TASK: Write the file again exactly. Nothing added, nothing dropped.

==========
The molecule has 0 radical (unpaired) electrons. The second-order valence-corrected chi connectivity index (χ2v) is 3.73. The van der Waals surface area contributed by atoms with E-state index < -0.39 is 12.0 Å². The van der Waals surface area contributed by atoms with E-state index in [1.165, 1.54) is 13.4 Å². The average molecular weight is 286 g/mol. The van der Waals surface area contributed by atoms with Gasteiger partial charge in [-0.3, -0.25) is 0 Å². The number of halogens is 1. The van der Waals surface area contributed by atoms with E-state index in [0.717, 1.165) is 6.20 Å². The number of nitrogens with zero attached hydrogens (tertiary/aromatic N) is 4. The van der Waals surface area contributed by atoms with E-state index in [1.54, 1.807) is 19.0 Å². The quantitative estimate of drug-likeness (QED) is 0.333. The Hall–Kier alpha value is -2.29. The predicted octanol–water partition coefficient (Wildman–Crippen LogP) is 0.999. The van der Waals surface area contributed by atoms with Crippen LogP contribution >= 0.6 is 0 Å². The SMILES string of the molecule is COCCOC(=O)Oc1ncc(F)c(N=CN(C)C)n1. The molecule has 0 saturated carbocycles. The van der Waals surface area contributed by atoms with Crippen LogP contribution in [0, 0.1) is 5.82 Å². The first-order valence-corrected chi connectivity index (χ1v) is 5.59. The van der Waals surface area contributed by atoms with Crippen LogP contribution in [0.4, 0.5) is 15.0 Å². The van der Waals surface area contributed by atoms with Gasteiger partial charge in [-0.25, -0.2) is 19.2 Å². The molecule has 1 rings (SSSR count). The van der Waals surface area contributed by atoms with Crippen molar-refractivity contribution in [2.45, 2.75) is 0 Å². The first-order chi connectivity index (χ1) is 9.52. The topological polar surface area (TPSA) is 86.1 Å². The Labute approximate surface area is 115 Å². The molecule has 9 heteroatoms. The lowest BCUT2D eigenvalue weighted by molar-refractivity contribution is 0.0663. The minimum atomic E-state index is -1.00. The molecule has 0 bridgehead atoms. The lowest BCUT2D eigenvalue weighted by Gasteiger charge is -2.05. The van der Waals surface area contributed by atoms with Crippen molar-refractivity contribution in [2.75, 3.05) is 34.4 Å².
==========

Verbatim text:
The molecule has 0 radical (unpaired) electrons. The second-order valence-corrected chi connectivity index (χ2v) is 3.73. The van der Waals surface area contributed by atoms with E-state index < -0.39 is 12.0 Å². The van der Waals surface area contributed by atoms with E-state index in [1.165, 1.54) is 13.4 Å². The average molecular weight is 286 g/mol. The van der Waals surface area contributed by atoms with Gasteiger partial charge in [-0.3, -0.25) is 0 Å². The number of halogens is 1. The van der Waals surface area contributed by atoms with E-state index in [0.717, 1.165) is 6.20 Å². The number of nitrogens with zero attached hydrogens (tertiary/aromatic N) is 4. The van der Waals surface area contributed by atoms with E-state index in [1.54, 1.807) is 19.0 Å². The quantitative estimate of drug-likeness (QED) is 0.333. The Hall–Kier alpha value is -2.29. The predicted octanol–water partition coefficient (Wildman–Crippen LogP) is 0.999. The van der Waals surface area contributed by atoms with Crippen LogP contribution >= 0.6 is 0 Å². The SMILES string of the molecule is COCCOC(=O)Oc1ncc(F)c(N=CN(C)C)n1. The molecule has 0 saturated carbocycles. The van der Waals surface area contributed by atoms with Crippen LogP contribution in [0, 0.1) is 5.82 Å². The first-order valence-corrected chi connectivity index (χ1v) is 5.59. The van der Waals surface area contributed by atoms with Crippen LogP contribution in [0.4, 0.5) is 15.0 Å². The van der Waals surface area contributed by atoms with Gasteiger partial charge in [-0.25, -0.2) is 19.2 Å². The molecule has 1 rings (SSSR count). The van der Waals surface area contributed by atoms with Crippen molar-refractivity contribution in [2.45, 2.75) is 0 Å². The first-order chi connectivity index (χ1) is 9.52. The topological polar surface area (TPSA) is 86.1 Å². The Labute approximate surface area is 115 Å². The molecule has 9 heteroatoms. The lowest BCUT2D eigenvalue weighted by molar-refractivity contribution is 0.0663. The minimum atomic E-state index is -1.00. The molecule has 0 bridgehead atoms. The lowest BCUT2D eigenvalue weighted by Gasteiger charge is -2.05. The van der Waals surface area contributed by atoms with Crippen molar-refractivity contribution in [2.75, 3.05) is 34.4 Å².